So if we basically live the same life, why should he get eternal reward and not me?”

The question is: What about pidyon haben? Can one give the five sela’im required for pidyon haben to a kohen’s daughter?

In Parshas Pinchas the Torah introduces the Mussaf for Shavuos by describing it as Yom HaBikurim when we bring the new offering.

Rachel was thrown by the sight and began to caringly think whom this person might be.

The desert, with its unearthly silence & emptiness, is the condition in which the Word can be heard

The census focused on the individual, proving each is created as irreplaceable, unique images of God

Jewish survival in a dysfunctional world requires women assuming the role Hashem gave them at Sinai

The Honor Of Reading The Kesubah
‘Witnesses Sign Only After Reading…’
(Kesubos 109a)

Why does the Torah use two different words for “to count,” and what does each indicate?

From Bemidbar on and in Nevi’im, the nation is viewed primarily by its component parts, the tribes

More Articles from Rabbi Yaakov Klass
Q-A-Klass-logo

Question: Should we wash our hands in the bathroom with soap and water, or by pouring water from a vessel with handles three times, alternating hands? I have heard it said that a vessel is used only in the morning upon awakening. What are the rules pertaining to young children? What is the protocol if […]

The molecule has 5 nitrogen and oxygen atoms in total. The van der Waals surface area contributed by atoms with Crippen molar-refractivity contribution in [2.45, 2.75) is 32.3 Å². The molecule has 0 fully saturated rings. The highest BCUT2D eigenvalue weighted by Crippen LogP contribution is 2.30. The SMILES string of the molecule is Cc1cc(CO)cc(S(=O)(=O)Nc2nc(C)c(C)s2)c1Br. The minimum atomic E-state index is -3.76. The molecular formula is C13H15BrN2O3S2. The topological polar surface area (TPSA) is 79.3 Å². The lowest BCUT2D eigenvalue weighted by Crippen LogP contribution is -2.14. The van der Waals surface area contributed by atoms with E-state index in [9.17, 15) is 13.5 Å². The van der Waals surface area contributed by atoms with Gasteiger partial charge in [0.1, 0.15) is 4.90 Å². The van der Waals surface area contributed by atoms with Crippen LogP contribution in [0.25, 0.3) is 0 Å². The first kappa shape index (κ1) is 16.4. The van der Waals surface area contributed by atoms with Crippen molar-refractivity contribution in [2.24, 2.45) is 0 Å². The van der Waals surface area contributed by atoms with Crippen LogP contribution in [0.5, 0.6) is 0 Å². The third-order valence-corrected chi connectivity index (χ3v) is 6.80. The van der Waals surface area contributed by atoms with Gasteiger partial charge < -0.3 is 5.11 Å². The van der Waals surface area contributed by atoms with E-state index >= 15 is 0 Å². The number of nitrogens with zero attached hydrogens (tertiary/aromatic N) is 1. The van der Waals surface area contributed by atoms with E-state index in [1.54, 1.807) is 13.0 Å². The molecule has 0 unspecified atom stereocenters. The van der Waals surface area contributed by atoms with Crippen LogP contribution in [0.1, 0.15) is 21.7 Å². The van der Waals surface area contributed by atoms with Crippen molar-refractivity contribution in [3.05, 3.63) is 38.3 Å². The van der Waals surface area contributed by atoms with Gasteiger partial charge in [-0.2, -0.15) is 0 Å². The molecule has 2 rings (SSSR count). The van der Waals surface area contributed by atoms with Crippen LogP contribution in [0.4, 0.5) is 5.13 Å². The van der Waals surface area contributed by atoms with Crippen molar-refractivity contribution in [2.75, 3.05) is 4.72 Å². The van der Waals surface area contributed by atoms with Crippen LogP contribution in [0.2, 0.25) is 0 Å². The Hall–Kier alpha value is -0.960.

Question: Should we wash our hands in the bathroom with soap and water, or by pouring water from a vessel with handles three times on each hand alternatingly? I have heard it said that a vessel is used only in the morning upon awakening. What are the rules pertaining young children? What is the protocol if no vessel is available? Additionally, may we dry our hands via an electric dryer?

Harry Koenigsberg
(Via E-Mail)

Question: If Abraham was commanded to circumcise his descendants on the eighth day, why do Arabs – who claim to descend from Abraham through Yishmael – wait until their children are 13 to circumcise them? I am aware that this is a matter of little consequence to our people. Nevertheless, this inconsistency is one that piques my curiosity.

M. Goldman
(Via E-mail)

Printed from: http://www.jewishpress.com/judaism/ask-the-rabbi/q-a-sabbath-shuttle-part-iv/2014/01/16/

Scan this QR code to visit this page online: